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Russian cyber threat to Canada worse than previously reported: CSE

National Post logo National Post 2022-07-14 Anja Karadeglija
Communications Security Establishment (CSE) headquarters in Ottawa. © Provided by National Post Communications Security Establishment (CSE) headquarters in Ottawa.
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Russia’s cyber operations following its invasion of Ukraine have “almost certainly” been more extensive than what has been publicly reported, and Canada is among the targets, the Communications Security Establishment said.

The CSE’s Canadian Centre for Cybersecurity said in a threat bulletin issued Thursday “the scope and severity of cyber operations related to the Russian invasion of Ukraine has almost certainly been more sophisticated and widespread than has been reported in open sources.”

Christopher Parsons, a senior researcher at University of Toronto’s Citizen Lab, said the CSE’s warning should be taken seriously. “Anyone who has critical infrastructure under their control, or is interfacing with it, needs to take what they’re saying seriously. They’re not in the habit of trying to spook Canadians.”

Stephanie Carvin, an associate professor of international relations at Carleton University, said “CSE is trying to flag-wave here to a certain extent and show that there is an increased risk to Canadian infrastructure.”

The agency warned Russia is “in the process of developing cyber capabilities against targets” in the E.U. and NATO, including Canada.

Just prior to Russia’s invasion of Ukraine, the CSE warned Russia could target Canadian critical infrastructure. It said since then, its cybersecurity centre has reached out to critical infrastructure sectors in Canada to “reinforce the need to enhance vigilance and follow Cyber Centre advice.”


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The threats flagged by CSE Thursday include spying by Russian-backed actors, who have “almost certainly increased cyberespionage targeting of North Atlantic Treaty Organization (NATO) countries in response to NATO’s support for Ukraine.”

Carvin said Russia wants to know what the intentions of Western countries are. “They want to know what our plans are. They want to know our diplomatic coordination. They want to know if more sanctions are coming. They want to know what military equipment we’re talking about sending Ukraine and they want to know our discussions with Ukraine as well,” she explained.

That’s in addition to Russia’s main focus targeting Ukraine itself, where Russia has “sought to degrade, disrupt, destroy, or discredit Ukrainian government, military and economic functions, secure footholds in critical infrastructure, and to reduce the Ukrainian public’s access to information,” CSE said.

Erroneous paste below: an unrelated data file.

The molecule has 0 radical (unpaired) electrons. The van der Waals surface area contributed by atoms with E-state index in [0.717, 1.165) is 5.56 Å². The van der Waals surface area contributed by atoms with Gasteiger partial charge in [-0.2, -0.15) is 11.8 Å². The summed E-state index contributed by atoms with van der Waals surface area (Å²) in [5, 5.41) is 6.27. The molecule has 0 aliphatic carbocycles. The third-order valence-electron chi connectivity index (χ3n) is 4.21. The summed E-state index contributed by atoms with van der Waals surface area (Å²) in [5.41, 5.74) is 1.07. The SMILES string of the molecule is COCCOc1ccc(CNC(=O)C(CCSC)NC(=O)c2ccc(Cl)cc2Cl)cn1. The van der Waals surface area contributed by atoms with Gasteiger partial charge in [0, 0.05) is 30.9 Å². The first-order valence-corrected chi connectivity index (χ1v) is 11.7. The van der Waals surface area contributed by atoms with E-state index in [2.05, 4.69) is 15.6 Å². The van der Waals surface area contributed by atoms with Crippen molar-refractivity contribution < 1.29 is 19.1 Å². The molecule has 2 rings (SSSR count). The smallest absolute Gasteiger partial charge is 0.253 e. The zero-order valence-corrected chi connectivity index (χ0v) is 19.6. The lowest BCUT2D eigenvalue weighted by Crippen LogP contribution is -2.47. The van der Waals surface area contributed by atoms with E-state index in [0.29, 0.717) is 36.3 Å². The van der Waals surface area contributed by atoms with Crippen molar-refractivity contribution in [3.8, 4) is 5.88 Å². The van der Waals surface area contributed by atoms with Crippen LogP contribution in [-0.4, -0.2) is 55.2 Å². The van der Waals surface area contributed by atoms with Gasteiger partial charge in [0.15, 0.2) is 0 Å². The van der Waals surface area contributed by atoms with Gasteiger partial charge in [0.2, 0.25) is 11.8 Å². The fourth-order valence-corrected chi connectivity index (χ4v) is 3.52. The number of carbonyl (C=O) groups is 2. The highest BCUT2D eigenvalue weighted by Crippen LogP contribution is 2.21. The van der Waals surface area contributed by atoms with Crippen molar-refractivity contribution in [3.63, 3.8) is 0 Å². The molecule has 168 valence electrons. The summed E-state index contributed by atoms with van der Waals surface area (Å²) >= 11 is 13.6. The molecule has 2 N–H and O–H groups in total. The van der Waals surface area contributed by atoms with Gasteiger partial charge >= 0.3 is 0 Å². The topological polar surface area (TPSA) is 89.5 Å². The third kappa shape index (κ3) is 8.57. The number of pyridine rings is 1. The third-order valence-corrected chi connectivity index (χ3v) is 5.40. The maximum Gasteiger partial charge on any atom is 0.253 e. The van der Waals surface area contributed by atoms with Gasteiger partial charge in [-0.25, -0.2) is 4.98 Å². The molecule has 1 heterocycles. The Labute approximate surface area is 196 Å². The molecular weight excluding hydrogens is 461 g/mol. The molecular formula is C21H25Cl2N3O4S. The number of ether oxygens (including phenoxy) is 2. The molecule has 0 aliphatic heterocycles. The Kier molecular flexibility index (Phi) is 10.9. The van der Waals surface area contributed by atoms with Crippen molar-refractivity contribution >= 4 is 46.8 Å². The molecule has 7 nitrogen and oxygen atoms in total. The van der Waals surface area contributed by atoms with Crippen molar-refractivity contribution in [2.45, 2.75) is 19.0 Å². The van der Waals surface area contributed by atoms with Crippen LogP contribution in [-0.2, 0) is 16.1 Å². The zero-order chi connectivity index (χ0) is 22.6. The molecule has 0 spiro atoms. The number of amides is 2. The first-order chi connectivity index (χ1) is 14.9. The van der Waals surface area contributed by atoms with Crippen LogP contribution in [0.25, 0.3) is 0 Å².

In 2020, CSE said it was very likely state-sponsored actors were developing the capabilities to disrupt critical infrastructure in Canada, citing the electricity supply as an example. The agency said at the time that it was very unlikely they would “intentionally seek to disrupt Canadian critical infrastructure and cause major damage or loss of life in the absence of international hostilities.”

Carvin noted that “short of conflict, they didn’t think it would be likely, but the fact is, there’s now a conflict.”

We don’t know to what extent the situation has changed with Russia’s invasion of Ukraine, Parsons said. “Obviously, Canada is involved, not directly, but very closely and adjacently, to the hostilities between Ukraine and Russia at the moment, so it remains unclear to me what exactly CSE’s formal risk assessment is at the moment,” he said. “Is it batten down the hatches?”

Canada saw a big interruption to its critical infrastructure last Friday, when a service outage at Rogers caused millions to lose internet and wireless service and shut down Interac debit payments across the country. Parsons said both the government and Rogers have said the interruption was not due to an attack. “So at least to date, there is no indication that this was anything other than an incredibly unfortunate” update to Rogers systems, he said.

In Thursday’s bulletin, CSE strongly encouraged organizations in critical sectors to report “compromises or potential compromises,” noting that the “lack of incident reporting remains a challenge.”

Carvin said in issuing the bulletin, the CSE isn’t warning of a cyberwar, but is trying to encourage Canadian companies to boost their cyber defences, and to encourage companies to go to the agency if they’re hacked.

In June, the Liberal government introduced legislation that would put new obligations on operators in the federally regulated telecom, finance, transport and energy sectors to ensure cybersecurity of their systems, including to report incidents to the CSE.

The national security experts said the CSE’s report is important in stating there is a cyber side of the conflict in Ukraine, which hasn’t always been visible. Parsons said it “perhaps lays to rest the public discussion of ‘where is the cyber’ in the war.”

Carvin said the CSE is “trying to say there’s a lot more cyber activity here than maybe what a lot of people believe.”

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